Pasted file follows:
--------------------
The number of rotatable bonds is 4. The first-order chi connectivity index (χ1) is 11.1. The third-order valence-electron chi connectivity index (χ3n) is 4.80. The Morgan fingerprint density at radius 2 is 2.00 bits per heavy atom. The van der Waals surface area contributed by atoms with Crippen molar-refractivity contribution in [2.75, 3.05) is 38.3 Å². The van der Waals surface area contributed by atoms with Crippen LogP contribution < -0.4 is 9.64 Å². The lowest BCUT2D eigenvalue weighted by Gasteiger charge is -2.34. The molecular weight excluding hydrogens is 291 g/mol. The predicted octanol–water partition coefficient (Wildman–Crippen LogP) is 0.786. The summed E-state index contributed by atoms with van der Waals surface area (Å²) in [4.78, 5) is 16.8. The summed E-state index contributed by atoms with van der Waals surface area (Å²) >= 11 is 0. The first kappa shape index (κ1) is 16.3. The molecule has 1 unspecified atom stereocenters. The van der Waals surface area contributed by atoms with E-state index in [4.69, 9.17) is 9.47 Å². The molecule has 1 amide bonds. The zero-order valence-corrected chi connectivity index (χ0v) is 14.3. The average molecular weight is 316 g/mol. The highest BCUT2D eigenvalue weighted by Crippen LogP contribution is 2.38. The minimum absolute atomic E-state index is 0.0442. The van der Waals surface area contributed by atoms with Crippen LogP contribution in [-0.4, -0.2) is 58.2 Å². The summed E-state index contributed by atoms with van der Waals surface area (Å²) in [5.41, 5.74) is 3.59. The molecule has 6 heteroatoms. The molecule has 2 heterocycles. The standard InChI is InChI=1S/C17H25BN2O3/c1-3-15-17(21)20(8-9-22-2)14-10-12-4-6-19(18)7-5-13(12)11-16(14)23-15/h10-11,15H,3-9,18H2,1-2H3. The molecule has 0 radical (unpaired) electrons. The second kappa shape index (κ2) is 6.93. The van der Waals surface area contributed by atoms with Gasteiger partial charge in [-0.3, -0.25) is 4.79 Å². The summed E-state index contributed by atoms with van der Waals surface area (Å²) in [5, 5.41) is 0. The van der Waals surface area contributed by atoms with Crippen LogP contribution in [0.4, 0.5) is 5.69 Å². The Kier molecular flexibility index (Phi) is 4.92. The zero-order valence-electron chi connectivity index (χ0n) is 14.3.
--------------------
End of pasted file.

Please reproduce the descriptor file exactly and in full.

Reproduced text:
The number of rotatable bonds is 4. The first-order chi connectivity index (χ1) is 11.1. The third-order valence-electron chi connectivity index (χ3n) is 4.80. The Morgan fingerprint density at radius 2 is 2.00 bits per heavy atom. The van der Waals surface area contributed by atoms with Crippen molar-refractivity contribution in [2.75, 3.05) is 38.3 Å². The van der Waals surface area contributed by atoms with Crippen LogP contribution < -0.4 is 9.64 Å². The lowest BCUT2D eigenvalue weighted by Gasteiger charge is -2.34. The molecular weight excluding hydrogens is 291 g/mol. The predicted octanol–water partition coefficient (Wildman–Crippen LogP) is 0.786. The summed E-state index contributed by atoms with van der Waals surface area (Å²) in [4.78, 5) is 16.8. The summed E-state index contributed by atoms with van der Waals surface area (Å²) >= 11 is 0. The first kappa shape index (κ1) is 16.3. The molecule has 1 unspecified atom stereocenters. The van der Waals surface area contributed by atoms with E-state index in [4.69, 9.17) is 9.47 Å². The molecule has 1 amide bonds. The zero-order valence-corrected chi connectivity index (χ0v) is 14.3. The average molecular weight is 316 g/mol. The highest BCUT2D eigenvalue weighted by Crippen LogP contribution is 2.38. The minimum absolute atomic E-state index is 0.0442. The van der Waals surface area contributed by atoms with Crippen LogP contribution in [-0.4, -0.2) is 58.2 Å². The summed E-state index contributed by atoms with van der Waals surface area (Å²) in [5.41, 5.74) is 3.59. The molecule has 6 heteroatoms. The molecule has 2 heterocycles. The standard InChI is InChI=1S/C17H25BN2O3/c1-3-15-17(21)20(8-9-22-2)14-10-12-4-6-19(18)7-5-13(12)11-16(14)23-15/h10-11,15H,3-9,18H2,1-2H3. The molecule has 0 radical (unpaired) electrons. The second kappa shape index (κ2) is 6.93. The van der Waals surface area contributed by atoms with Gasteiger partial charge in [-0.3, -0.25) is 4.79 Å². The summed E-state index contributed by atoms with van der Waals surface area (Å²) in [5, 5.41) is 0. The van der Waals surface area contributed by atoms with Crippen LogP contribution in [0.4, 0.5) is 5.69 Å². The Kier molecular flexibility index (Phi) is 4.92. The zero-order valence-electron chi connectivity index (χ0n) is 14.3.